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15,000 Scientists From 184 Countries Warn Humanity of Environmental Catastrophe

More than 15,000 scientists have signed a chilling article titled “World Scientists' Warning to Humanity: A Second Notice," urging global leaders to save the planet from environmental catastrophe.

The plea, published Monday in the international journal BioScience, is likely the largest-ever formal support by scientists for a journal article with 15,372 total signatories, Motherboard noted. The scientists represent 184 countries and have a range of scientific backgrounds. Prominent signatories include Jane Goodall, E.O. Wilson and James Hansen.


The “Second Notice"—an update to the original version published 25 years ago by the Union of Concerned Scientists and signed by 1,700 scientists then—underscores the lack of progress from the original document.

The first notice started with this statement: “Human beings and the natural world are on a collision course." It described trends such as the growing hole in the ozone layer, pollution and depletion of freshwater sources, overfishing, deforestation, plummeting wildlife populations, as well as unsustainable rises in greenhouse gas emissions, global temperatures and human population levels.

Unfortunately, the authors of the current article said that humanity has failed to progress on most of the measures.

They ominously warned, “time is running out."

“Especially troubling is the current trajectory of potentially catastrophic climate change" from the burning of fossil fuels and other human activities, the paper stated.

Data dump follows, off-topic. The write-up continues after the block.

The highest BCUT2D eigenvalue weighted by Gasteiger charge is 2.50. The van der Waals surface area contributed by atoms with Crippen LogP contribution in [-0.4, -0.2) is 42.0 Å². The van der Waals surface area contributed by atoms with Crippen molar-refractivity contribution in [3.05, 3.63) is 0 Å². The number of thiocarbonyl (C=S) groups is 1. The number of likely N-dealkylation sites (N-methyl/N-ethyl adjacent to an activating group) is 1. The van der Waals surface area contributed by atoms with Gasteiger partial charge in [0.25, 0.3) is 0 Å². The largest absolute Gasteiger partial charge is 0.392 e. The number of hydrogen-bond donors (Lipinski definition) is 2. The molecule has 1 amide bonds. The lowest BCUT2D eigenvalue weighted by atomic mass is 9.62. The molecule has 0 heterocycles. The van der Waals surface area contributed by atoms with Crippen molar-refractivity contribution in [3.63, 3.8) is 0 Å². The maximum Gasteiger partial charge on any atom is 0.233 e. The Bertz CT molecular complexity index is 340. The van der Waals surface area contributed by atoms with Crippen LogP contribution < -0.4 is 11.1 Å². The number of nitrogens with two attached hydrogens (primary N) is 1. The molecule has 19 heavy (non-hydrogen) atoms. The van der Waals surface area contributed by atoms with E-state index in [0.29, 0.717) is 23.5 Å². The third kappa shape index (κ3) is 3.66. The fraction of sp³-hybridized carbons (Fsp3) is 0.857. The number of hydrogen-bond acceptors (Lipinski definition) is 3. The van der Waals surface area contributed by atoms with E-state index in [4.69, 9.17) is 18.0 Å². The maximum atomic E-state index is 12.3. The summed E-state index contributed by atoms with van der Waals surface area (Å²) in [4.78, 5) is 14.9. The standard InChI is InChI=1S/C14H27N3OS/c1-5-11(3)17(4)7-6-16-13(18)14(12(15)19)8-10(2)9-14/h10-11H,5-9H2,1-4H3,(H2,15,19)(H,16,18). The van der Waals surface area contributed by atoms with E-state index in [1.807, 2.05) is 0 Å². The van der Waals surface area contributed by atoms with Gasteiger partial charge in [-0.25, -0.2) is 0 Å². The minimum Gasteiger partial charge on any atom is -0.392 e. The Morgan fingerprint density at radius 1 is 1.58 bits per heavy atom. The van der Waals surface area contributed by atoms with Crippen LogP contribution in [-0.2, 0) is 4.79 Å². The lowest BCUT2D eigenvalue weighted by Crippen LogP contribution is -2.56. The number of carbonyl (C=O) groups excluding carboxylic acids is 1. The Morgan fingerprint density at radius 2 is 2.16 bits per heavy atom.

William J. Ripple, lead author of the current article and a distinguished professor of ecology at Oregon State University, told the Associated Press he was stunned by the level of support for the manuscript.

“I initially sent it out to 40 of my colleagues," he explained. “After 24 hours there were 600 scientists who signed it. Within two days, there were 1,200. There were so many people signing that our website crashed a couple of times."

According to the AP, the researchers document a number of alarming trends from 1992 to 2016, such as a 28.9 percent reduction of vertebrate wildlife, a 62.1 percent increase in CO2 emissions, a 167.6 percent rise in global average annual temperature change and a 35.5 percent increase in the global population (about 2 billion people).

One of the few positive trends over the past 25 years is the recovery of the ozone layer thanks to the 1987 Montreal Protocol, which sharply cut the use of chlorofluorocarbons. Reductions in extreme poverty and hunger, a slowdown in deforestation in some parts of the world, the rapid growth of the renewable energy sector and a sharp drop in birth rates in certain regions due to women and girls having greater access to education were also identified as positive trends, the AP reported.

The authors conclude that urgent measures are necessary to avoid disaster. They call upon everyday citizens to urge their leaders to “take immediate action as a moral imperative to current and future generations of human and other life."